Question: Is the human ear particularly attuned to fart sounds?
Short answer: Yes.
Long answer: As we have previously discussed in some detail, farts have a unique sound signature, comprised of a concentration of power in the range of about 200 – 500 Hz. This is the basis of our Flatus Reflector technology, an algorithm that detects farts in sound clips.
We suspect that this common feature of farts is what allows our artificial intelligence algorithm, FartNet, to discriminate between fart and non-fart sounds with such high accuracy. FartNet is a neural network that learns to extract the common features of farts through exposure to databases of different sounds.
Of course, the human brain is a kind of neural network, and it is constantly exposed to fart sounds. The average person probably hears about 10 – 20 of their own farts per day, as well as the farts of people around them. Thus, by the time a child has reached the age of 18, they have probably heard more than 100,000 farts. This raises the obvious question of whether the human auditory system has particular sensitivity to fart sounds.
Groundbreaking work by Petrosino et al. (2021) suggests an affirmative answer. These researchers measured human electroencephalogram (EEG) activity in response to recordings of different kinds of sounds. From the resulting data, they recovered the mismatch negativity, a standard measure of the extent to which the brain’s response to sensory stimuli is affected by expectations. Petrosino et al. found that the amplitude of the mismatch negativity was greater for fart sounds than for a similar biological sound (a cough), suggesting a particular valence for fart sounds.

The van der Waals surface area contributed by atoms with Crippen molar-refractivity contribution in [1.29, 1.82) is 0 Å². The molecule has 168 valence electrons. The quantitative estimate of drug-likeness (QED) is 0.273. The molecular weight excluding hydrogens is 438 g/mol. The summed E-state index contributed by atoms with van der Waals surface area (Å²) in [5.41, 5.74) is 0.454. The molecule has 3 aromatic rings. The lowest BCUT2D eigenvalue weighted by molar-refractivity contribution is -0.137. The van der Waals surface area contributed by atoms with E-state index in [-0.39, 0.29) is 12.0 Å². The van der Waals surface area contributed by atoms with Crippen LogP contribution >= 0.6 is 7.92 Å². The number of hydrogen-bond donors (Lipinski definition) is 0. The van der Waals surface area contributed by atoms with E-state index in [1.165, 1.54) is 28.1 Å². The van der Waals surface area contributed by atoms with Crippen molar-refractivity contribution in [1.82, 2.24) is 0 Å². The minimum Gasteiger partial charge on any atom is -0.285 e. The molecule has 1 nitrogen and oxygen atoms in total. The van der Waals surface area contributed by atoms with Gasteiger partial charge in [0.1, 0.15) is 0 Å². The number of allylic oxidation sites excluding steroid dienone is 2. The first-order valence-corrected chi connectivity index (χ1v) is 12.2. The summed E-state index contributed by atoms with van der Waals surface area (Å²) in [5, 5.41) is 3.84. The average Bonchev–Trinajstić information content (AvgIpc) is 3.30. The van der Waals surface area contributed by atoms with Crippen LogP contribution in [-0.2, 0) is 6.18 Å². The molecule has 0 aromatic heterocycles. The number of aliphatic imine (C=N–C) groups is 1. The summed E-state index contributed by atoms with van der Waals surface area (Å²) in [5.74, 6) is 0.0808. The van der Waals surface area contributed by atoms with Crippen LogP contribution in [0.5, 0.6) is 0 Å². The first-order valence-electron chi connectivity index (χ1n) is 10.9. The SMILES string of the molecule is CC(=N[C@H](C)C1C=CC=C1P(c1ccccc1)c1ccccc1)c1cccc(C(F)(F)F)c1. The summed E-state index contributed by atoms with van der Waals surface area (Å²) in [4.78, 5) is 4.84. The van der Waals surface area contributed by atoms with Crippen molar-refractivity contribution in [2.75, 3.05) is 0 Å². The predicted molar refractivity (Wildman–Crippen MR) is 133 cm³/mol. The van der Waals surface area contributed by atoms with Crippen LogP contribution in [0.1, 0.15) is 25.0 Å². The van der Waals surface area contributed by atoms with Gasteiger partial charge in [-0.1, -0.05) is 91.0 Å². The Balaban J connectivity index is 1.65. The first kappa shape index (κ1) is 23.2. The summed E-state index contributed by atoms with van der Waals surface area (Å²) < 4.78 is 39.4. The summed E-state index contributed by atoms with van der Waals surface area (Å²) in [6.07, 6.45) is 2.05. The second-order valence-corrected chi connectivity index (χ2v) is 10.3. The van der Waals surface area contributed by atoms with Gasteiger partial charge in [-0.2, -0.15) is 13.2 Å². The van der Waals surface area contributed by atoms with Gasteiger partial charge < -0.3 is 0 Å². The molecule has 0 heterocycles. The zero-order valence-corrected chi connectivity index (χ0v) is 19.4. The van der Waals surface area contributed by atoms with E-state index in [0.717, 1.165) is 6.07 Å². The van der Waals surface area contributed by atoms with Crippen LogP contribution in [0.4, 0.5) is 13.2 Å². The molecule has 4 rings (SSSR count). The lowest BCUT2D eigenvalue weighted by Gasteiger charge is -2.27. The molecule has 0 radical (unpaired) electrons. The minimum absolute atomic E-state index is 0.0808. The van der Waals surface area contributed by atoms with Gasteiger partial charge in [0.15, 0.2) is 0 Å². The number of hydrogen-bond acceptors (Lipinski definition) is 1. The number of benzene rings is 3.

To determine whether farts really have special perceptual significance, we conducted an experiment in which subjects were asked to detect sounds masked by auditory noise. In one block of trials, people were asked to detect the following fart sound:
When the fart was masked by noise, it sounded like this:
We compared detection performance to that of a similar task, in which subjects were asked to detect a different sound, namely a piece of metal being dropped on the floor.
We chose this sound because it is acoustically similar to farts. The amplitudes of the two sounds were normalized to the same values, so that they were objectively equally detectable. Here are the resulting psychometric functions:
Correct detection of fart sounds was possible with around 7% signal, meaning that more than 90% of the stimulus was noise. Meanwhile, the threshold for detecting the metal sound was 15% signal, suggesting that people are about twice as sensitive to fart sounds as to other sounds, even when they are acoustically similar to farts. Interestingly, false alarms, in which people reported hearing a fart sound in pure noise, were more common for the fart sound than for the metal sound (9% vs. 2%). Thus, people tend to hallucinate fart sounds when listening to noise. This may again be due to experience, as we have previously shown that about 5% of non-fart sounds actually sound like farts.
These results therefore indicate that, even at the outer limits of perception, people retain a high degree of sensitivity to fart sounds. Combined with similar findings regarding fart smell, our data demonstrate that the human brain is inordinately sensitive to farts.